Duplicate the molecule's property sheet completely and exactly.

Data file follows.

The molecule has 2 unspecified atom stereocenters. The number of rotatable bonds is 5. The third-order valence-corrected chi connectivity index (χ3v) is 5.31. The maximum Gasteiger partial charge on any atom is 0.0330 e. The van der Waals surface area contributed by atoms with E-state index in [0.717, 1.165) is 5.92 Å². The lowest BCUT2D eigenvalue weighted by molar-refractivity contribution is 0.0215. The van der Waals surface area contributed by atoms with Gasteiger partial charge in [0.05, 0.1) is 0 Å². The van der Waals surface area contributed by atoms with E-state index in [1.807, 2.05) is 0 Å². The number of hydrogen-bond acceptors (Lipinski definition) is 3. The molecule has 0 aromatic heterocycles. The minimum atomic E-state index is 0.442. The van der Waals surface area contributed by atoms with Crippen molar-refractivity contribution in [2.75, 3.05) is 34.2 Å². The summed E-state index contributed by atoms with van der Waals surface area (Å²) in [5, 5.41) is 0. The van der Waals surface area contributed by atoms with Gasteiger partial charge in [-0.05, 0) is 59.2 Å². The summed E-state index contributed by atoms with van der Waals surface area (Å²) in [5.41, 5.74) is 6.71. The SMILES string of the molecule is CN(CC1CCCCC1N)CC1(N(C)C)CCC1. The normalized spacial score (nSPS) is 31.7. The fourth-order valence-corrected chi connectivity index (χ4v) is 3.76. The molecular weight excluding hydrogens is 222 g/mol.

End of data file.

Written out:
The molecule has 2 unspecified atom stereocenters. The number of rotatable bonds is 5. The third-order valence-corrected chi connectivity index (χ3v) is 5.31. The maximum Gasteiger partial charge on any atom is 0.0330 e. The van der Waals surface area contributed by atoms with E-state index in [0.717, 1.165) is 5.92 Å². The lowest BCUT2D eigenvalue weighted by molar-refractivity contribution is 0.0215. The van der Waals surface area contributed by atoms with Gasteiger partial charge in [0.05, 0.1) is 0 Å². The van der Waals surface area contributed by atoms with E-state index in [1.807, 2.05) is 0 Å². The number of hydrogen-bond acceptors (Lipinski definition) is 3. The molecule has 0 aromatic heterocycles. The minimum atomic E-state index is 0.442. The van der Waals surface area contributed by atoms with Crippen molar-refractivity contribution in [2.75, 3.05) is 34.2 Å². The summed E-state index contributed by atoms with van der Waals surface area (Å²) in [5, 5.41) is 0. The van der Waals surface area contributed by atoms with Gasteiger partial charge in [-0.05, 0) is 59.2 Å². The summed E-state index contributed by atoms with van der Waals surface area (Å²) in [5.41, 5.74) is 6.71. The SMILES string of the molecule is CN(CC1CCCCC1N)CC1(N(C)C)CCC1. The normalized spacial score (nSPS) is 31.7. The fourth-order valence-corrected chi connectivity index (χ4v) is 3.76. The molecular weight excluding hydrogens is 222 g/mol.